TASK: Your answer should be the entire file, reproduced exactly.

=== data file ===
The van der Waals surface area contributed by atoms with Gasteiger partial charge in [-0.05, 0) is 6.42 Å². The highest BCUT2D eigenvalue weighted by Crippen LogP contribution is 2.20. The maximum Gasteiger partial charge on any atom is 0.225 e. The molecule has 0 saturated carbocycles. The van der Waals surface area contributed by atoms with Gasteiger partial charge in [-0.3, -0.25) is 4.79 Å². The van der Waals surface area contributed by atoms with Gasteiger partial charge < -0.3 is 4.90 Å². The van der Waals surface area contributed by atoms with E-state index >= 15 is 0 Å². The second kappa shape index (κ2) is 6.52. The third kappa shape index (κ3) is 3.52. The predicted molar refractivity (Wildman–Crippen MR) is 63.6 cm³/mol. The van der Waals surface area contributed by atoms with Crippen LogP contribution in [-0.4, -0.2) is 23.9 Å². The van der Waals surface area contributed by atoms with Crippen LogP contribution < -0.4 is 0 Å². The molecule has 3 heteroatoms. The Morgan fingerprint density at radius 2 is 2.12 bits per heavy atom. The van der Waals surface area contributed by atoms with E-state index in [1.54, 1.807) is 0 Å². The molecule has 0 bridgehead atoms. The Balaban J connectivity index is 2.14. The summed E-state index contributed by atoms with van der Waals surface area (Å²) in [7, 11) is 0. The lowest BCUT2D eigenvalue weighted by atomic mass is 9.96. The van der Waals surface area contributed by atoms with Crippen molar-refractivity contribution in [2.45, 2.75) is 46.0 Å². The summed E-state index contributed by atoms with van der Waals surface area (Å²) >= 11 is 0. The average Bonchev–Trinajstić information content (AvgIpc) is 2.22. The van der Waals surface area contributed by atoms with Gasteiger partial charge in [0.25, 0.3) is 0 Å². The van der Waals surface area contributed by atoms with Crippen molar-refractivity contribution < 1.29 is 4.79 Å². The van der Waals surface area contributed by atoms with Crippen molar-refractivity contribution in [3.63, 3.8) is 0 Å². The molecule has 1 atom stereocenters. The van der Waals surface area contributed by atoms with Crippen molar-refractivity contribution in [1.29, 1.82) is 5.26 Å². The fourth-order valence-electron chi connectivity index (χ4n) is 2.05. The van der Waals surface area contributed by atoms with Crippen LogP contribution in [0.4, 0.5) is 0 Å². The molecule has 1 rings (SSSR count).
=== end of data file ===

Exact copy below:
The van der Waals surface area contributed by atoms with Gasteiger partial charge in [-0.05, 0) is 6.42 Å². The highest BCUT2D eigenvalue weighted by Crippen LogP contribution is 2.20. The maximum Gasteiger partial charge on any atom is 0.225 e. The molecule has 0 saturated carbocycles. The van der Waals surface area contributed by atoms with Gasteiger partial charge in [-0.3, -0.25) is 4.79 Å². The van der Waals surface area contributed by atoms with Gasteiger partial charge < -0.3 is 4.90 Å². The van der Waals surface area contributed by atoms with E-state index >= 15 is 0 Å². The second kappa shape index (κ2) is 6.52. The third kappa shape index (κ3) is 3.52. The predicted molar refractivity (Wildman–Crippen MR) is 63.6 cm³/mol. The van der Waals surface area contributed by atoms with Crippen LogP contribution in [-0.4, -0.2) is 23.9 Å². The van der Waals surface area contributed by atoms with Crippen LogP contribution < -0.4 is 0 Å². The molecule has 3 heteroatoms. The Morgan fingerprint density at radius 2 is 2.12 bits per heavy atom. The van der Waals surface area contributed by atoms with E-state index in [1.54, 1.807) is 0 Å². The molecule has 0 bridgehead atoms. The Balaban J connectivity index is 2.14. The summed E-state index contributed by atoms with van der Waals surface area (Å²) in [7, 11) is 0. The lowest BCUT2D eigenvalue weighted by atomic mass is 9.96. The van der Waals surface area contributed by atoms with Crippen molar-refractivity contribution in [2.45, 2.75) is 46.0 Å². The summed E-state index contributed by atoms with van der Waals surface area (Å²) >= 11 is 0. The average Bonchev–Trinajstić information content (AvgIpc) is 2.22. The van der Waals surface area contributed by atoms with Gasteiger partial charge in [0.25, 0.3) is 0 Å². The van der Waals surface area contributed by atoms with Crippen molar-refractivity contribution < 1.29 is 4.79 Å². The van der Waals surface area contributed by atoms with Crippen molar-refractivity contribution in [3.63, 3.8) is 0 Å². The molecule has 1 atom stereocenters. The van der Waals surface area contributed by atoms with Crippen molar-refractivity contribution in [1.29, 1.82) is 5.26 Å². The fourth-order valence-electron chi connectivity index (χ4n) is 2.05. The van der Waals surface area contributed by atoms with Crippen LogP contribution in [0.4, 0.5) is 0 Å². The molecule has 1 rings (SSSR count).